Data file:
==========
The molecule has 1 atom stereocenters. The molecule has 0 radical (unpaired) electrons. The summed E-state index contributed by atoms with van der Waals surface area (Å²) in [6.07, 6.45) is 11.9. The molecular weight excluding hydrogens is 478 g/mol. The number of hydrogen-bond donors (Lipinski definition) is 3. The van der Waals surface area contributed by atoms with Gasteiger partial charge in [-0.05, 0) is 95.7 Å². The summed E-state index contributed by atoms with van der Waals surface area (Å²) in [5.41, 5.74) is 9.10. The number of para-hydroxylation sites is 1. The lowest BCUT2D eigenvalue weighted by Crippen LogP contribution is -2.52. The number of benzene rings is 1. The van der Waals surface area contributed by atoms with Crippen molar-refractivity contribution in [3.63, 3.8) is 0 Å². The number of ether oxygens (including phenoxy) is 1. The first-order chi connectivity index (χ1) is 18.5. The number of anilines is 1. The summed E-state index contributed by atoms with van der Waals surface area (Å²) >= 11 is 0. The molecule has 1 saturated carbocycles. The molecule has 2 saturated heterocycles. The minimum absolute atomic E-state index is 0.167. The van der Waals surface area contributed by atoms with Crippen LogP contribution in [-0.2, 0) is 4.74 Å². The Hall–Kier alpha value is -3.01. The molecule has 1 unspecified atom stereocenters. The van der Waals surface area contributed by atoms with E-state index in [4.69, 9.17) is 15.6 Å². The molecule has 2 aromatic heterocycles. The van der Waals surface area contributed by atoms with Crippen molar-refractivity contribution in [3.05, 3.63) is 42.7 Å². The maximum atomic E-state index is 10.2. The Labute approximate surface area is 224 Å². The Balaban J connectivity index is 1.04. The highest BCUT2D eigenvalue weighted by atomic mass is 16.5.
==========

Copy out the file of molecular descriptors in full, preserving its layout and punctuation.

The molecule has 1 atom stereocenters. The molecule has 0 radical (unpaired) electrons. The summed E-state index contributed by atoms with van der Waals surface area (Å²) in [6.07, 6.45) is 11.9. The molecular weight excluding hydrogens is 478 g/mol. The number of hydrogen-bond donors (Lipinski definition) is 3. The van der Waals surface area contributed by atoms with Gasteiger partial charge in [-0.05, 0) is 95.7 Å². The summed E-state index contributed by atoms with van der Waals surface area (Å²) in [5.41, 5.74) is 9.10. The number of para-hydroxylation sites is 1. The lowest BCUT2D eigenvalue weighted by Crippen LogP contribution is -2.52. The number of benzene rings is 1. The van der Waals surface area contributed by atoms with Crippen molar-refractivity contribution in [3.63, 3.8) is 0 Å². The number of ether oxygens (including phenoxy) is 1. The first-order chi connectivity index (χ1) is 18.5. The number of anilines is 1. The summed E-state index contributed by atoms with van der Waals surface area (Å²) >= 11 is 0. The molecule has 1 saturated carbocycles. The molecule has 2 saturated heterocycles. The minimum absolute atomic E-state index is 0.167. The van der Waals surface area contributed by atoms with Crippen LogP contribution in [-0.2, 0) is 4.74 Å². The Hall–Kier alpha value is -3.01. The molecule has 1 unspecified atom stereocenters. The van der Waals surface area contributed by atoms with E-state index in [4.69, 9.17) is 15.6 Å². The molecule has 2 aromatic heterocycles. The van der Waals surface area contributed by atoms with Crippen molar-refractivity contribution in [3.05, 3.63) is 42.7 Å². The maximum atomic E-state index is 10.2. The Labute approximate surface area is 224 Å². The Balaban J connectivity index is 1.04. The highest BCUT2D eigenvalue weighted by atomic mass is 16.5.